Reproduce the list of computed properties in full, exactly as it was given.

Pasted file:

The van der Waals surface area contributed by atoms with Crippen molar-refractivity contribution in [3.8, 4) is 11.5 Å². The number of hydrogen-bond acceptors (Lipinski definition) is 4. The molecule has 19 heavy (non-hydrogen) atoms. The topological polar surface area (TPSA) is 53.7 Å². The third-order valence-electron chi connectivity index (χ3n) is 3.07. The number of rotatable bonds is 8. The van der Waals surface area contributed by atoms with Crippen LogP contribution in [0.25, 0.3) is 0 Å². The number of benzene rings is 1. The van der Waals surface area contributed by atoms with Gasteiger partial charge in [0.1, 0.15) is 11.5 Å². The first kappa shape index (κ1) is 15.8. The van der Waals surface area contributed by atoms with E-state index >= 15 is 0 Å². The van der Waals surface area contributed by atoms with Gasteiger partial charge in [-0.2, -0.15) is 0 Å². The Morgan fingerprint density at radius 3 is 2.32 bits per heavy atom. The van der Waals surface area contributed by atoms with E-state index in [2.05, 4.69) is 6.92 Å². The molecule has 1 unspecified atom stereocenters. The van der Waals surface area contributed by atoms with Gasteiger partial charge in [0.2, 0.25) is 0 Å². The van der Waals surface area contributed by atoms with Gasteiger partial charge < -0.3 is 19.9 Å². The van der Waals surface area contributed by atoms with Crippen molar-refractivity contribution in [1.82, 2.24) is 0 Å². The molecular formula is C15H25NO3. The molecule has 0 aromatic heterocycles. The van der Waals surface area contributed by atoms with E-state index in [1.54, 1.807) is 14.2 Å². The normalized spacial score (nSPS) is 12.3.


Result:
The van der Waals surface area contributed by atoms with Crippen molar-refractivity contribution in [3.8, 4) is 11.5 Å². The number of hydrogen-bond acceptors (Lipinski definition) is 4. The molecule has 19 heavy (non-hydrogen) atoms. The topological polar surface area (TPSA) is 53.7 Å². The third-order valence-electron chi connectivity index (χ3n) is 3.07. The number of rotatable bonds is 8. The van der Waals surface area contributed by atoms with Crippen LogP contribution in [0.25, 0.3) is 0 Å². The number of benzene rings is 1. The van der Waals surface area contributed by atoms with Gasteiger partial charge in [0.1, 0.15) is 11.5 Å². The first kappa shape index (κ1) is 15.8. The van der Waals surface area contributed by atoms with E-state index >= 15 is 0 Å². The van der Waals surface area contributed by atoms with Gasteiger partial charge in [-0.2, -0.15) is 0 Å². The Morgan fingerprint density at radius 3 is 2.32 bits per heavy atom. The van der Waals surface area contributed by atoms with E-state index in [2.05, 4.69) is 6.92 Å². The molecule has 1 unspecified atom stereocenters. The van der Waals surface area contributed by atoms with Gasteiger partial charge in [0.2, 0.25) is 0 Å². The van der Waals surface area contributed by atoms with Gasteiger partial charge < -0.3 is 19.9 Å². The van der Waals surface area contributed by atoms with Crippen molar-refractivity contribution in [1.82, 2.24) is 0 Å². The molecular formula is C15H25NO3. The molecule has 0 aromatic heterocycles. The van der Waals surface area contributed by atoms with E-state index in [1.54, 1.807) is 14.2 Å². The normalized spacial score (nSPS) is 12.3.